Four Registration officials accused in suspected land fraud case

The Vigilance and Anti-Corruption Bureau (VACB) on Friday booked four executives of Harrisons Malayalam Ltd., a major tea and spices cultivator in South India, on the charge of submitting fake documents in court to allegedly justify their questionable possession of 26,000 acres of arable land in Kerala.

The VACB, which filed its First Information Report in the case at the court of the Vigilance Inquiry Commissioner and Special Judge here, also named four Registration Department officials as accused in the suspected land fraud case.

The property in question, much of it tea estates, rubber, pepper, pineapple and cardamom plantations, is spread over Kollam, Pathanamthitta, Kottayam and Idukki districts.

In 2013, the company, which is embroiled in litigation with the government over the issue of ceiling limit for large land holdings, submitted the documents in question before the High Court of Kerala as proof of their legitimate claim over the large swath of land currently in its possession.

Susheela. R. Bhat, government pleader, doubted the authenticity of the documents and faxed a message to the Principal Secretary, Revenue, seeking a Vigilance inquiry into the matter.

The government tasked Deputy Superintendent of Police N. Nandan Pillai to conduct the inquiry. He concluded that the original documents relating to the land dated back to the colonial era.

They were in old Malayalam and carried the seal of the ruling house of the erstwhile princely State of Travancore. Time and poor record keeping had rendered most of it illegible.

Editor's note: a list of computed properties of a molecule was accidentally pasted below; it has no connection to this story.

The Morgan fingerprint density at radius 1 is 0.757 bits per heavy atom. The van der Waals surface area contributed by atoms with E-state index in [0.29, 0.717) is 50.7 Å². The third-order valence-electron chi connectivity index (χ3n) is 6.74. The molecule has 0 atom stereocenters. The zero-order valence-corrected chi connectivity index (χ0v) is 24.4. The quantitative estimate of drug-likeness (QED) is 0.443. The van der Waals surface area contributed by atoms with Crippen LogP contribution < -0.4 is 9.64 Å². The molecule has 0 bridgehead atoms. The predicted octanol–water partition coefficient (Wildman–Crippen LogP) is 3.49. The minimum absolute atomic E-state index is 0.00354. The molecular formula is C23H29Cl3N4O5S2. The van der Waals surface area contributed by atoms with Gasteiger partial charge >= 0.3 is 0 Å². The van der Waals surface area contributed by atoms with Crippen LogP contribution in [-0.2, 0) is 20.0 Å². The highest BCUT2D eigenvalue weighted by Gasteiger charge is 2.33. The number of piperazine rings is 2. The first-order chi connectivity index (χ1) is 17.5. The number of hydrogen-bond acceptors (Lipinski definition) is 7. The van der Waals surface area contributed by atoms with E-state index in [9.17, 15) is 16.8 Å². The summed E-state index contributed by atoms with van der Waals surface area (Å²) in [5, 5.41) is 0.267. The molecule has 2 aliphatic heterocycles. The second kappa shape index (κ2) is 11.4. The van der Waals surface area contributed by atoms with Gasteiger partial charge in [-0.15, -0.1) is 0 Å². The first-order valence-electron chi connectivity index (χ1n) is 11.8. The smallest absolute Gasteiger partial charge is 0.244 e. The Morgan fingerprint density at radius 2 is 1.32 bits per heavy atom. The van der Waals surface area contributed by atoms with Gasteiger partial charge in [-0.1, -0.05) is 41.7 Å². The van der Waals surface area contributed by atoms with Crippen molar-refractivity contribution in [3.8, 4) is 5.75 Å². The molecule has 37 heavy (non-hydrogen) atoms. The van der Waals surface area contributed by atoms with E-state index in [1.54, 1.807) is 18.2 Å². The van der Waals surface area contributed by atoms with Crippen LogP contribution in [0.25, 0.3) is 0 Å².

In contrast, the documents submitted by the company were allegedly recently fabricated ones and were not supported by requisite previous documents.

He also found that the company had allegedly used the documents in question to sell 7,000 acres of land to four private persons.

One of the plantations thus sold recently had, according to Revenue Department records, been purchased by the State government at fair price value in 1985, the agency told the court.

Mr. Pillai had also found fault with four Registration Department officials on the ground that they had executed four sale deeds at the behest of the company without verifying the back records of the land involved in the transactions.

The officials had not specified how the company came into possession of the land, which it sold to private parties.

According to the VACB, the officials had not “even bothered” to find out whether the land was freehold (land given tax free to their vassals by colonial rulers), lease hold (wherein tax is charged for land assigned temporarily to individuals or entities), birth right or whether the company had legitimately purchased the land.

The offences involved in the case included forging documents, using forged documents as genuine ones, conspiracy, cheating and violation of the Prevention of Corruption Act.